Is Your Website Accessible?

Understanding what accessibility means, how it is shaped by four guiding principles, and how to measure compliance are important factors in determining whether your website is accessible and what changes should be made to ensure success.

You might have heard that your website should be accessible. It’s definitely something more people are thinking about, especially in the age of COVID and the need for equitable digital access. According to LinkedIn data in the Wall Street Journal from July 2020-July 2021, “the number of job listings with ‘accessibility’ in the title grew 78% in the year ended in July from the previous 12 months.”

Ensuring accessibility can seem difficult to achieve, but it is important. In the United States, almost 1-in-4 adults – more than 61 million people – live with some type of disability. That makes the population of people with disabilities larger than the largest ethnic, racial, or cultural minority in this country.

“The power of the web is in its universality. Access by everyone regardless of disability is an essential aspect.” —Tim Berners-Lee, inventor of the World Wide Web and director of the World Wide Web Consortium

So, what does accessibility mean and how do you know if your website is actually accessible?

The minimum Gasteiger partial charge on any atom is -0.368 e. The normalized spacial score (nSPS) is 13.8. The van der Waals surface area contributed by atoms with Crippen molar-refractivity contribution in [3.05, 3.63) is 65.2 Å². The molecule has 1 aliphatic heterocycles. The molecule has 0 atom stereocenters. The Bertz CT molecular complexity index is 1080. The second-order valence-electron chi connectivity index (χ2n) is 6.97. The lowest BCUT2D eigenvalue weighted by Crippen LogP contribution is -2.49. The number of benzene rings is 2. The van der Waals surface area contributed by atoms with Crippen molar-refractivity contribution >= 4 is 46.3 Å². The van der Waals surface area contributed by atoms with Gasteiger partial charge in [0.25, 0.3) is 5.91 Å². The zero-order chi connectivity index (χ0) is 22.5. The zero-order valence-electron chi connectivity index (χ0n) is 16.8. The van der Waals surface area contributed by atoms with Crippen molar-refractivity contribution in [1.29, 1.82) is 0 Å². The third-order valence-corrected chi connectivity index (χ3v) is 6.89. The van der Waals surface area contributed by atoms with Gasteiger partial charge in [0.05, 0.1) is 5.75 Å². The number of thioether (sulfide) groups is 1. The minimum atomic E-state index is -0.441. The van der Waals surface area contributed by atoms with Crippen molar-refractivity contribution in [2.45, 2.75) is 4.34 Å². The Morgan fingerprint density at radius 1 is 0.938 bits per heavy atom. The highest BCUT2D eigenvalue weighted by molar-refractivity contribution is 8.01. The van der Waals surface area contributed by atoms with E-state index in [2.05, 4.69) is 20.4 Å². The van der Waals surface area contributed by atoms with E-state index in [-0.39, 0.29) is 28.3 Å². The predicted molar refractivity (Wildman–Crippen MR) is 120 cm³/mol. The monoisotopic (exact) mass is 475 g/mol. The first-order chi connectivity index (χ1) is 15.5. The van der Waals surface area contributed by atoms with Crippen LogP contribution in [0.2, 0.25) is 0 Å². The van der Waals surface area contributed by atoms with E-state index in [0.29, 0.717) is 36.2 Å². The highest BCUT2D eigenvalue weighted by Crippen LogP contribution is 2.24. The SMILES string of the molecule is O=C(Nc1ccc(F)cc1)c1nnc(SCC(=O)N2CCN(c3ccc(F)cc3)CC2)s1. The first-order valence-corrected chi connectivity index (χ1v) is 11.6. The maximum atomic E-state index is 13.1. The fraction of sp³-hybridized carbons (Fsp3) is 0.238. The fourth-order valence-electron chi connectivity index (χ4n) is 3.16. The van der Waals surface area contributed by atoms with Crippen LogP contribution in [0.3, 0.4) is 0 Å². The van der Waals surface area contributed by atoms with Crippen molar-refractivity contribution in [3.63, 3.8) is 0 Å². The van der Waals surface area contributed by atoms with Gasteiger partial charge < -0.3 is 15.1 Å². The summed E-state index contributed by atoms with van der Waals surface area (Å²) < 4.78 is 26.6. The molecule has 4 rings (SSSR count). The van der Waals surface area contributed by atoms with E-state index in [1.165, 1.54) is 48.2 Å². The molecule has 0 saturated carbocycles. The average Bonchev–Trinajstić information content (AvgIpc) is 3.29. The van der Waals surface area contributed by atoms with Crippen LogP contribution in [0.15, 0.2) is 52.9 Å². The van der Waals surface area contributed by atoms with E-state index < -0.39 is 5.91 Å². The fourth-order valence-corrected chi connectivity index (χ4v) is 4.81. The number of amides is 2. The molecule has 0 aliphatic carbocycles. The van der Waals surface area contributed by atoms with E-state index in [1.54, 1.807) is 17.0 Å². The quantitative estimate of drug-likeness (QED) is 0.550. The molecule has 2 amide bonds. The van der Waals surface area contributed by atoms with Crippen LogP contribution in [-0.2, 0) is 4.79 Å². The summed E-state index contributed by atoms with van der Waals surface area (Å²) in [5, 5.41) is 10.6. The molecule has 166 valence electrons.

Generally, web accessibility means making sure that a website or app is designed so that people with disabilities can use it. That includes not only helping users with physical disabilities like visual or hearing impairments, but also cognitive and learning disabilities like autism, ADHD, dyslexia, anxiety, and depression. In practice, helping those users may not always be as easy as it sounds.

Making a website accessible requires “conformance.” That means you meet or satisfy the success criteria and there is no content that violates the success criteria.

Just like how disability falls across a wide spectrum, success also falls across a similar spectrum. Some of the success criteria are straightforward and require specific techniques to conform, while others are less straightforward and can be harder to achieve.

Learning the Lingo

To navigate the world of web accessibility, there are some terms and acronyms that you should become familiar with.